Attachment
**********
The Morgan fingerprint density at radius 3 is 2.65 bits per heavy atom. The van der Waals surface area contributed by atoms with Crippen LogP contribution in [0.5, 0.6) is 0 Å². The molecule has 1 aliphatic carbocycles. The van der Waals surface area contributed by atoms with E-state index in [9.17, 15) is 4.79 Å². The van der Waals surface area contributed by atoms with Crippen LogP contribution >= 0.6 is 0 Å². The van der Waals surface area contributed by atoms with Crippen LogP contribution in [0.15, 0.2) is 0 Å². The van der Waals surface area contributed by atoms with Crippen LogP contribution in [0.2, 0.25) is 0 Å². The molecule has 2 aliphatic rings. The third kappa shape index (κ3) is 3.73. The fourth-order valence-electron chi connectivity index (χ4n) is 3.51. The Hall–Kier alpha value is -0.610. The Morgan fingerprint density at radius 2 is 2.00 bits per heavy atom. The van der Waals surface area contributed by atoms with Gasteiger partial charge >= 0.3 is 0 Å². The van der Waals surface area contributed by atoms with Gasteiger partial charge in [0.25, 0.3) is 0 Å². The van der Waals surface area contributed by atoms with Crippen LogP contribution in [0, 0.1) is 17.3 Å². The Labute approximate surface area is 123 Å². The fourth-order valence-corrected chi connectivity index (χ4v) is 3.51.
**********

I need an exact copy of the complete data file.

The Morgan fingerprint density at radius 3 is 2.65 bits per heavy atom. The van der Waals surface area contributed by atoms with Crippen LogP contribution in [0.5, 0.6) is 0 Å². The molecule has 1 aliphatic carbocycles. The van der Waals surface area contributed by atoms with E-state index in [9.17, 15) is 4.79 Å². The van der Waals surface area contributed by atoms with Crippen LogP contribution >= 0.6 is 0 Å². The van der Waals surface area contributed by atoms with Crippen LogP contribution in [0.15, 0.2) is 0 Å². The van der Waals surface area contributed by atoms with Crippen LogP contribution in [0.2, 0.25) is 0 Å². The molecule has 2 aliphatic rings. The third kappa shape index (κ3) is 3.73. The fourth-order valence-electron chi connectivity index (χ4n) is 3.51. The Hall–Kier alpha value is -0.610. The Morgan fingerprint density at radius 2 is 2.00 bits per heavy atom. The van der Waals surface area contributed by atoms with Gasteiger partial charge >= 0.3 is 0 Å². The van der Waals surface area contributed by atoms with Gasteiger partial charge in [0.25, 0.3) is 0 Å². The van der Waals surface area contributed by atoms with Crippen LogP contribution in [0, 0.1) is 17.3 Å². The Labute approximate surface area is 123 Å². The fourth-order valence-corrected chi connectivity index (χ4v) is 3.51.